CAA Sued for Fraud by Worldview Entertainment

The financier claims the agency set it up to fail by recommending poor-performing projects that no one else wanted to fund.
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CAA is being sued by Worldview Entertainment for allegedly breaching a first-look deal and treating the financier as a last resort to fund projects that others had passed on.

Worldview claims CAA pretended to offer strategic advice but was really conspiring to fleece the financier for its own benefit. 

"Relying on CAA's promises, expertise and advice, between 2010 and 2015, Plaintiffs invested more than $55 million in more than 20 different film projects that were suggested by CAA," writes attorney Paul Salvaty in the complaint. "The projects were attached to well-known CAA clients but, contrary to CAA's representations, they were not films that other financiers were willing to fund."

Several "poor-performing" films are listed as evidence of the fraud, including The Green Inferno, Wish I Was Here and Rules Don't Apply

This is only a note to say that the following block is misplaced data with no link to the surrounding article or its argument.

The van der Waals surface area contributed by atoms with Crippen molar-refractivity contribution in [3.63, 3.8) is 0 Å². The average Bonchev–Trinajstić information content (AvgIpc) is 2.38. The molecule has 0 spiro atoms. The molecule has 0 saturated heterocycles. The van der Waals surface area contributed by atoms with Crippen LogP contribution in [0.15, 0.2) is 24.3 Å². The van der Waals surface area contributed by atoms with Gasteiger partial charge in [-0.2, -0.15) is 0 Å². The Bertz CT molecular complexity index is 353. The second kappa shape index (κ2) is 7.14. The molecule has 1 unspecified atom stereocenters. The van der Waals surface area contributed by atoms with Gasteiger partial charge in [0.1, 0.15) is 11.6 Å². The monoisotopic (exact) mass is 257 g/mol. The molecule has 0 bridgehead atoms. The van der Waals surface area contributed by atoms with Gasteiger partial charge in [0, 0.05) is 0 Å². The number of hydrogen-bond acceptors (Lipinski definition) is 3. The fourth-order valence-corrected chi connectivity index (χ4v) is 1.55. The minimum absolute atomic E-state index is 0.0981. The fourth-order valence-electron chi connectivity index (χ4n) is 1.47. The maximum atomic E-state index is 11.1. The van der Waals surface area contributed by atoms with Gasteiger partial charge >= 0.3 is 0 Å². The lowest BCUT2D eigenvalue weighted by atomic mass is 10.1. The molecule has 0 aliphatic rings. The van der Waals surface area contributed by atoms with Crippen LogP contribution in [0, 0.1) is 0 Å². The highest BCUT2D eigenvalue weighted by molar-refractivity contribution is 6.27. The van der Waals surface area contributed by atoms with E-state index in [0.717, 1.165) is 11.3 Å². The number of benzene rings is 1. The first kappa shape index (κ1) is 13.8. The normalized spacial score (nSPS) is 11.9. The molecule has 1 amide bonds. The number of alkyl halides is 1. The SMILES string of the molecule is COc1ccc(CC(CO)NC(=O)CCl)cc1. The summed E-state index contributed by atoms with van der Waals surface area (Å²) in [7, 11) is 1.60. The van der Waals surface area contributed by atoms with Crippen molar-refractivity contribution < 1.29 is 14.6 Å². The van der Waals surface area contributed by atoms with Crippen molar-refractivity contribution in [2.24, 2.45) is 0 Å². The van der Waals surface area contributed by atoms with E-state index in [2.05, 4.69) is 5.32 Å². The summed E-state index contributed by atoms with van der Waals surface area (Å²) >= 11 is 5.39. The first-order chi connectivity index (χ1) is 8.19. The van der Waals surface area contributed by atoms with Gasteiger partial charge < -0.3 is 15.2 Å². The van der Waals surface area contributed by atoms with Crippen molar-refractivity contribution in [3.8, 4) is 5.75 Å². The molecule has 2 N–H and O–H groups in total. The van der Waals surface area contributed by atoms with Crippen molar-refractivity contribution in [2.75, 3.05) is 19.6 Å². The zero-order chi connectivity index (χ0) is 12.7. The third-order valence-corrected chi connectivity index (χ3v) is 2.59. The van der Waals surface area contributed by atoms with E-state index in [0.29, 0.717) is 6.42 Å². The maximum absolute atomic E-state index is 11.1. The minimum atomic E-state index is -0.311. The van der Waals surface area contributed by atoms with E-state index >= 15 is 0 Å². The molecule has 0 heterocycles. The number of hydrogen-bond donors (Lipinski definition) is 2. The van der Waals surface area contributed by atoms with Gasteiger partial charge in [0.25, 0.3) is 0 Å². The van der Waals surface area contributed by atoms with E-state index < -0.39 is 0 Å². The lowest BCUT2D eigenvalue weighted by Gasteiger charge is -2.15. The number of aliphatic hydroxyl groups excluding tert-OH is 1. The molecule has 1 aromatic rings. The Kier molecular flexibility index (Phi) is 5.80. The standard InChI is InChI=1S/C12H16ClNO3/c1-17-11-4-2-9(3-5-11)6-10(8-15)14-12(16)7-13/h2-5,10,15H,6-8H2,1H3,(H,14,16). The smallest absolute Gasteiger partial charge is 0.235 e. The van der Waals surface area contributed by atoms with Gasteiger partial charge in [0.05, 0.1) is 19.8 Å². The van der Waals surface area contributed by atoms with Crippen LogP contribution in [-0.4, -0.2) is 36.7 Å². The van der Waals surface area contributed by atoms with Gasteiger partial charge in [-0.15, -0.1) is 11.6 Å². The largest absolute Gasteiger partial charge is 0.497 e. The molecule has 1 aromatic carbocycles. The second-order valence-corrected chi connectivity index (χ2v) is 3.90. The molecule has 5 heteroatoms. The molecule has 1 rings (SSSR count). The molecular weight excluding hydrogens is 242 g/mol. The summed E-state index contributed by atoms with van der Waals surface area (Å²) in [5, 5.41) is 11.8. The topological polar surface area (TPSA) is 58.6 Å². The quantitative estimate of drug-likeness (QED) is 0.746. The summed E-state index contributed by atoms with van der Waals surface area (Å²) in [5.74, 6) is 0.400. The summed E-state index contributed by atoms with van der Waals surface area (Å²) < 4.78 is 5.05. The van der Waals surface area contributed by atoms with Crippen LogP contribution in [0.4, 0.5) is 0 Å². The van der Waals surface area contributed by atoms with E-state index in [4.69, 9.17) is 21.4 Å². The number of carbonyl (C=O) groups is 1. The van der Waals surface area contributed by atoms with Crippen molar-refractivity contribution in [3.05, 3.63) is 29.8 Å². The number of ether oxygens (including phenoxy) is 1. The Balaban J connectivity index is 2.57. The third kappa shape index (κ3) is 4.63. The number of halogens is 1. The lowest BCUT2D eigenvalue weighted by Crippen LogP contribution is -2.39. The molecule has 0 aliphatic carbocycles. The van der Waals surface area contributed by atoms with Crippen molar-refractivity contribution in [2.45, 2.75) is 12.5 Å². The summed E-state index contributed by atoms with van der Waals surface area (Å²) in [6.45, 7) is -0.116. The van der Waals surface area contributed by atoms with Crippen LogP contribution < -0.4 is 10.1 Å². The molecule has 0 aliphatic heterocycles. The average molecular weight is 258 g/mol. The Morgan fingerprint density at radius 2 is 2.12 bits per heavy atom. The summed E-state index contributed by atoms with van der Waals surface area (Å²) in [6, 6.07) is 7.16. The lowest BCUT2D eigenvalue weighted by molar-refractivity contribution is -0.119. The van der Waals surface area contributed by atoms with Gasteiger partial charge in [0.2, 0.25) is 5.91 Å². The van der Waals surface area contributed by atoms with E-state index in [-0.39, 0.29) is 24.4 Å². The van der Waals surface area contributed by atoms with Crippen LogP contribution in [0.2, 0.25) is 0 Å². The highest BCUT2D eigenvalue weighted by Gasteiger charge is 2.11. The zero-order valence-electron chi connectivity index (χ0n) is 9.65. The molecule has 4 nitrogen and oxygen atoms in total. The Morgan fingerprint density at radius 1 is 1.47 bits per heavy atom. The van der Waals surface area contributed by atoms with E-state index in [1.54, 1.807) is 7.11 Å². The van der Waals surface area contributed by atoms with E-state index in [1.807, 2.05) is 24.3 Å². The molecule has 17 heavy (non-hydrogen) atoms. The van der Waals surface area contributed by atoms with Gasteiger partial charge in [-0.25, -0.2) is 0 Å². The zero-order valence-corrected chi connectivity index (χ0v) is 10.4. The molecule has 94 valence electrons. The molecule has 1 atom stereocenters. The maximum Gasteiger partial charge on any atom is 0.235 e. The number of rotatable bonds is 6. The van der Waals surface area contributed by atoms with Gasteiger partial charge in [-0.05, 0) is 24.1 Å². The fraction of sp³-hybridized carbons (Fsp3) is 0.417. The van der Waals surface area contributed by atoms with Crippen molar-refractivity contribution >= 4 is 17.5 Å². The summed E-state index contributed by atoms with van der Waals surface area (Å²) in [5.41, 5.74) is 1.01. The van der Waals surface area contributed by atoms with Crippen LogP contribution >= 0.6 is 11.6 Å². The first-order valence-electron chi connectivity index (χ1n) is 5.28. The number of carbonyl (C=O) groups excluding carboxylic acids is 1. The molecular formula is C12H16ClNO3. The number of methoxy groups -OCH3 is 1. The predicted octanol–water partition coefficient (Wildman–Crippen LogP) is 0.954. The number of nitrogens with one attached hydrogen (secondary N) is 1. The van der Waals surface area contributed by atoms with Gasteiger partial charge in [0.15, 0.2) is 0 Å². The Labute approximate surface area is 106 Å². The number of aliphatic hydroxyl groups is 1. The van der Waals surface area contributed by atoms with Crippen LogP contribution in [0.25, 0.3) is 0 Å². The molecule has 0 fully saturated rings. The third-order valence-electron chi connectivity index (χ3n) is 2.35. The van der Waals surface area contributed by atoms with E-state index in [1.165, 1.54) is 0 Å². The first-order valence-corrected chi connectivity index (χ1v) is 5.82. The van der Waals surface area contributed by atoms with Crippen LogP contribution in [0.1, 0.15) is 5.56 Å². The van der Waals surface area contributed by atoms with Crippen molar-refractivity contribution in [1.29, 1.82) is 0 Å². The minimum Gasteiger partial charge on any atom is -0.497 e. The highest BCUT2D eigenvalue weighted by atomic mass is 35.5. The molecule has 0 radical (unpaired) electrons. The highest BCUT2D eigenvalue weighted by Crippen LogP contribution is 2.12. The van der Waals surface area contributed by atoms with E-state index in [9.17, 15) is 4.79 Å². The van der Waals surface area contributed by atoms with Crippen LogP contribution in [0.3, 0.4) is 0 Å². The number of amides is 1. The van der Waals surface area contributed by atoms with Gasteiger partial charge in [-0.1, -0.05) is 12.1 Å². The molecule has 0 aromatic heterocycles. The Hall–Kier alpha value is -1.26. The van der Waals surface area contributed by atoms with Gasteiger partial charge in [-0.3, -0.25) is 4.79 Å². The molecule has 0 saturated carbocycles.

"CAA betrayed Plaintiffs to curry favor with other CAA clients because CAA benefited no matter what," writes Salvaty. "It stood to receive millions of dollars in fees, regardless of box office performance."

Worldview also claims its partnership with CAA led to its participating in "litigation-spawning projects" with The Weinstein Co. and Wild Bunch, accelerated the company's losses and eventually decimated its ability to keep operating.

The financier is suing for fraud, negligent misrepresentation, breach of fiduciary duty and unfair business practices.

In a statement, CAA's attorney responded: "Worldview has been embroiled in litigation in New York filed against it by its own investors, accusing its management of breach of duty and improper conduct with regard to the very investments about which Worldview now seeks to cast blame on CAA. CAA denies Worldview’s spurious allegations and will defend itself vigorously in court."

The complaint is below.